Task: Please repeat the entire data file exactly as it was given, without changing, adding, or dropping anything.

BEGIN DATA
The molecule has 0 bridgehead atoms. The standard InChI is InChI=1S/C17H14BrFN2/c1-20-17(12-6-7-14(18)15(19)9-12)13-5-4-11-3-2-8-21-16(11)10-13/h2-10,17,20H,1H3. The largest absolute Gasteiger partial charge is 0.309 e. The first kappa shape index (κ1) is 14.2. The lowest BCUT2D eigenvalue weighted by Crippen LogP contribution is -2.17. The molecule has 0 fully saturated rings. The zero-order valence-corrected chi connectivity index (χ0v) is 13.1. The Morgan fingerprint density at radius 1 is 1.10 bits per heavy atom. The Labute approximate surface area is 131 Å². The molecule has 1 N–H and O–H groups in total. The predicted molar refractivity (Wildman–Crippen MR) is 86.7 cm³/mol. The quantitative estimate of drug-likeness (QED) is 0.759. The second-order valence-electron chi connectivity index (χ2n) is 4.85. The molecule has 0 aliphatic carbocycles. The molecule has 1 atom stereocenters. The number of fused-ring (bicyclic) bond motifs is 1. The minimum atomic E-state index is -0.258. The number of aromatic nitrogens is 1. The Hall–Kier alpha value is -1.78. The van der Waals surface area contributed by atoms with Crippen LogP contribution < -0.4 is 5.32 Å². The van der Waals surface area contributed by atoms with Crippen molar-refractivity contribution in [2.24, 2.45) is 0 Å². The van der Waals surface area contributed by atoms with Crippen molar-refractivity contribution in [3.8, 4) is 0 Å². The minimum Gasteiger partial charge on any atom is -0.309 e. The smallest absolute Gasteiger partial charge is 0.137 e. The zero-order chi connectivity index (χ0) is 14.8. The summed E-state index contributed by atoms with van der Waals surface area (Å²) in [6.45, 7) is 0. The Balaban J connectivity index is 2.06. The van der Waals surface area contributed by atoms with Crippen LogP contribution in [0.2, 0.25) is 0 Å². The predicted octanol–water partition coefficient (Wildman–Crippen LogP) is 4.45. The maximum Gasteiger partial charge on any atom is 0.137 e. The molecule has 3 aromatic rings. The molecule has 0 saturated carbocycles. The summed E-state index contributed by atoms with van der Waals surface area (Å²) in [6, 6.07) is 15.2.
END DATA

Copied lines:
The molecule has 0 bridgehead atoms. The standard InChI is InChI=1S/C17H14BrFN2/c1-20-17(12-6-7-14(18)15(19)9-12)13-5-4-11-3-2-8-21-16(11)10-13/h2-10,17,20H,1H3. The largest absolute Gasteiger partial charge is 0.309 e. The first kappa shape index (κ1) is 14.2. The lowest BCUT2D eigenvalue weighted by Crippen LogP contribution is -2.17. The molecule has 0 fully saturated rings. The zero-order valence-corrected chi connectivity index (χ0v) is 13.1. The Morgan fingerprint density at radius 1 is 1.10 bits per heavy atom. The Labute approximate surface area is 131 Å². The molecule has 1 N–H and O–H groups in total. The predicted molar refractivity (Wildman–Crippen MR) is 86.7 cm³/mol. The quantitative estimate of drug-likeness (QED) is 0.759. The second-order valence-electron chi connectivity index (χ2n) is 4.85. The molecule has 0 aliphatic carbocycles. The molecule has 1 atom stereocenters. The number of fused-ring (bicyclic) bond motifs is 1. The minimum atomic E-state index is -0.258. The number of aromatic nitrogens is 1. The Hall–Kier alpha value is -1.78. The van der Waals surface area contributed by atoms with Crippen LogP contribution < -0.4 is 5.32 Å². The van der Waals surface area contributed by atoms with Crippen molar-refractivity contribution in [2.24, 2.45) is 0 Å². The van der Waals surface area contributed by atoms with Crippen molar-refractivity contribution in [3.8, 4) is 0 Å². The minimum Gasteiger partial charge on any atom is -0.309 e. The smallest absolute Gasteiger partial charge is 0.137 e. The zero-order chi connectivity index (χ0) is 14.8. The summed E-state index contributed by atoms with van der Waals surface area (Å²) in [6.45, 7) is 0. The Balaban J connectivity index is 2.06. The van der Waals surface area contributed by atoms with Crippen LogP contribution in [0.2, 0.25) is 0 Å². The predicted octanol–water partition coefficient (Wildman–Crippen LogP) is 4.45. The maximum Gasteiger partial charge on any atom is 0.137 e. The molecule has 3 aromatic rings. The molecule has 0 saturated carbocycles. The summed E-state index contributed by atoms with van der Waals surface area (Å²) in [6, 6.07) is 15.2.